Oct 14, 2022 | Financial Acceleration

Does “underpromise and overdeliver” work for investors?

Q. Dear Zenagos, I’ve always been taught to “underpromise and overdeliver.” Does that work for pitching to investors?

If you underpromise to an investor, you risk never getting the investment. You obviously need to tell the truth. (Check the example of Theranos for an extreme example of what can happen when an entrepreneur misleads investors.) However, there’s little benefit to intentionally sandbagging with investors.

Optimism is Expected
Entrepreneurship is by its very nature an exercise in optimism. In starting a new venture, everyone is taking a big chance, including the investor. So, pitches are generally optimistic. Investors expect the projected financials to be slanted toward the “best case” scenario, so they will generally deflate the numbers, cutting them by a third, or even in half. If you are too conservative, investors may assume that you don’t have confidence in the idea.

Investors Have to Pitch the Idea to their Investors
Sometimes when you make a pitch to an investor, that person is the sole decision-maker. However, most of the time, that investor answers to someone else. Venture capital and private equity investors answer to their limited partners (their investors). Investors in venture capital funds are typically very large institutions such as pension funds, financial firms, insurance companies, and university endowments (Zider, 1998), so the venture capitalists must be able to justify their investment choices to sophisticated stakeholders. At the very least, investors will want to be able to talk about their investments to other investors. Every investment has the potential to affect the investor’s reputation. So, the investor who chooses to back you will need to pitch your idea to several other parties. If you can’t make your pitch exciting, then the investors certainly won’t want to risk their reputations.

Enthusiasm Sells
Investors will often refer to an entrepreneur who gives a highly energetic and salesy pitch as “a classic entrepreneur.” This phrase may be slightly pejorative (as it implies someone who is a bit unrealistic and overdramatic), but it is always said with admiration. There is a prevailing belief among investors that the most promising entrepreneurs are the people who are the most determined and enthusiastic. So, while you might think that an investor would appreciate a very serious presentation, enthusiasm sells (Yang et al., 2021).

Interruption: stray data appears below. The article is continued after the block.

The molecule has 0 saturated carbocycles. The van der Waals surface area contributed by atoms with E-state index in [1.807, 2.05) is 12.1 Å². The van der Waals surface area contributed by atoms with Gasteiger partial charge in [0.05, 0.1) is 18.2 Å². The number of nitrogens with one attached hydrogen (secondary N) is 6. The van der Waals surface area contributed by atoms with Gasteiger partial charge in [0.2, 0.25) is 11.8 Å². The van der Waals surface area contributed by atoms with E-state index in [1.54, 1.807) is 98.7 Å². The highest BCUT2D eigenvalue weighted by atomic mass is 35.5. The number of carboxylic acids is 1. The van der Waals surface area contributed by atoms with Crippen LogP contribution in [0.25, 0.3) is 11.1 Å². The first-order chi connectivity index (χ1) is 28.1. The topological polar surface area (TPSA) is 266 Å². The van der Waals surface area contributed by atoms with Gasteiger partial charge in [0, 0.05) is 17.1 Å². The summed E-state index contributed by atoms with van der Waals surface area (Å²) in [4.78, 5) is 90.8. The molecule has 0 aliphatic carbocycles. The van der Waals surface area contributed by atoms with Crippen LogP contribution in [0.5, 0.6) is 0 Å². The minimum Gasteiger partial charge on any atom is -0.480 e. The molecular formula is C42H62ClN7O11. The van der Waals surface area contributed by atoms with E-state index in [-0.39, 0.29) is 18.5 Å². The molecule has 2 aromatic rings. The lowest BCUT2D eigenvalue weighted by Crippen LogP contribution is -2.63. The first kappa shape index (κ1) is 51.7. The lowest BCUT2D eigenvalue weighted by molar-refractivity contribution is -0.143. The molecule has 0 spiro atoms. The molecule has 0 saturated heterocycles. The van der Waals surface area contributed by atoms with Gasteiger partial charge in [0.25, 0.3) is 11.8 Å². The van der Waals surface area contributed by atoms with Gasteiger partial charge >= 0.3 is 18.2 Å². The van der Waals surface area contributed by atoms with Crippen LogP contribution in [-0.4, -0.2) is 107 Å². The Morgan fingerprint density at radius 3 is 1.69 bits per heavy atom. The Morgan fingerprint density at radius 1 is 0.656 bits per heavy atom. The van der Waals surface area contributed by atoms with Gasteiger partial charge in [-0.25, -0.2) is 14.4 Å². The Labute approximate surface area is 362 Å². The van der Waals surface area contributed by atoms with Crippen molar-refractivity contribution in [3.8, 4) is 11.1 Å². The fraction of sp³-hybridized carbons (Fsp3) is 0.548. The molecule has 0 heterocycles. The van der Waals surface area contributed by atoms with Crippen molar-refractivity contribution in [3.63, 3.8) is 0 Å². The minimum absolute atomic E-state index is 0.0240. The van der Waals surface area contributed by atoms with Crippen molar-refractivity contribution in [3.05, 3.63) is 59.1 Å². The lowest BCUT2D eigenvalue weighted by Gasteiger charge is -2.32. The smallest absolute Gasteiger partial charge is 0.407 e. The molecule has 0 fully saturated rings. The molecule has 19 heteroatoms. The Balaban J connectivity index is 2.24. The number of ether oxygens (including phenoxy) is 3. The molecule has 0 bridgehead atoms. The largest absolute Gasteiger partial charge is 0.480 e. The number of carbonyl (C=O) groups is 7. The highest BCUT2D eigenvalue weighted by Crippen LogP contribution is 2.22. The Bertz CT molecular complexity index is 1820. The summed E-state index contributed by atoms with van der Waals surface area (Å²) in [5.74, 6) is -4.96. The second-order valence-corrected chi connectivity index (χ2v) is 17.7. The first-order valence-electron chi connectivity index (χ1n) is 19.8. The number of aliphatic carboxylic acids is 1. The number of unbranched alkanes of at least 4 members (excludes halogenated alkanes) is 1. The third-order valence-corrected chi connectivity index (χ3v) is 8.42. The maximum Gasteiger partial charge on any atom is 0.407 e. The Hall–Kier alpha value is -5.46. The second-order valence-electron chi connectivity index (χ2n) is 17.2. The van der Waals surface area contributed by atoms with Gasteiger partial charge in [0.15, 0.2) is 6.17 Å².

Sandbagging Can Decrease Your Value
The price of an investment (the percentage of the company that is taken in exchange for the money that investors put in) is determined based on many factors, including the agreed-upon financial plan. So, if you knowingly underestimate the numbers in your financial projections, then investors may receive a higher percentage of your company. In this way, underpromising can directly cost you money.

Walk the Tightrope
Before you pitch to an investor, make sure that you have a mentor, an experienced businessperson, in your corner. You can get a free mentor at SCORE, or hire your own executive coach. This person can help you walk the tightrope, determining where to be realistic, where to be optimistic, and where to be cautious. You need to be ethical – providing your potential investors with accurate information and disclosing all material information – but you also need to sell yourself and your idea with confidence.

You might also enjoy our blog article about types of investors.


Yang, H., Shi, H, Wu, Y.J., Zhang, L., & Xie, S. (2021). Entrepreneurial passion and venture capitalists’ willingness to invest: The role of relational capital. Frontiers in Psychology, 12. doi:10.3389/fpsyg.2021.728589

Zider, B. (1998). How venture capital works. Harvard Business Review, 76 (6), 131-139.


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